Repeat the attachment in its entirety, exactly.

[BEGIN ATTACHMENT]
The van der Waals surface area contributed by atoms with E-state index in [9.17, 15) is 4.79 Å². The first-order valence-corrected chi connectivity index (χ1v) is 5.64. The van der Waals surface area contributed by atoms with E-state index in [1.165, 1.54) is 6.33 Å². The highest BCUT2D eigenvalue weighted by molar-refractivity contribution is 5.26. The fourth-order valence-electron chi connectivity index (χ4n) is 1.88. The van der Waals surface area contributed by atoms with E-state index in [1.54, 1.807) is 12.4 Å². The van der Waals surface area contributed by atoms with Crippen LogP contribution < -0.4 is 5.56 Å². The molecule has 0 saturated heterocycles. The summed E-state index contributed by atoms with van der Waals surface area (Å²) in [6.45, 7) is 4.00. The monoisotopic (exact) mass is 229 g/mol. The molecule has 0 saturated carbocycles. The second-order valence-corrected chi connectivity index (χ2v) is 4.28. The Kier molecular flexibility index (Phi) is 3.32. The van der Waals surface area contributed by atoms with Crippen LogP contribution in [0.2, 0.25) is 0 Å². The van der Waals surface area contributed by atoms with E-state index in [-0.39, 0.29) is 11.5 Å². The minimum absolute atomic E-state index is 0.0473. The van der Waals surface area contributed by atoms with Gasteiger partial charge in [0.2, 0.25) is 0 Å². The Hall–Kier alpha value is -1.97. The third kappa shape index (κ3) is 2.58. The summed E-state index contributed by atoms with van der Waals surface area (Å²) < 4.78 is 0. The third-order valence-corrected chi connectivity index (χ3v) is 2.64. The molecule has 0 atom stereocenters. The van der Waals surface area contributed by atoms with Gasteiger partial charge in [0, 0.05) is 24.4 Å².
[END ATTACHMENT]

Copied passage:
The van der Waals surface area contributed by atoms with E-state index in [9.17, 15) is 4.79 Å². The first-order valence-corrected chi connectivity index (χ1v) is 5.64. The van der Waals surface area contributed by atoms with E-state index in [1.165, 1.54) is 6.33 Å². The highest BCUT2D eigenvalue weighted by molar-refractivity contribution is 5.26. The fourth-order valence-electron chi connectivity index (χ4n) is 1.88. The van der Waals surface area contributed by atoms with E-state index in [1.54, 1.807) is 12.4 Å². The van der Waals surface area contributed by atoms with Crippen LogP contribution < -0.4 is 5.56 Å². The molecule has 0 saturated heterocycles. The summed E-state index contributed by atoms with van der Waals surface area (Å²) in [6.45, 7) is 4.00. The monoisotopic (exact) mass is 229 g/mol. The molecule has 0 saturated carbocycles. The second-order valence-corrected chi connectivity index (χ2v) is 4.28. The Kier molecular flexibility index (Phi) is 3.32. The van der Waals surface area contributed by atoms with Crippen LogP contribution in [0.2, 0.25) is 0 Å². The van der Waals surface area contributed by atoms with E-state index in [-0.39, 0.29) is 11.5 Å². The minimum absolute atomic E-state index is 0.0473. The van der Waals surface area contributed by atoms with Gasteiger partial charge in [0.2, 0.25) is 0 Å². The Hall–Kier alpha value is -1.97. The third kappa shape index (κ3) is 2.58. The summed E-state index contributed by atoms with van der Waals surface area (Å²) < 4.78 is 0. The third-order valence-corrected chi connectivity index (χ3v) is 2.64. The molecule has 0 atom stereocenters. The van der Waals surface area contributed by atoms with Gasteiger partial charge in [0, 0.05) is 24.4 Å².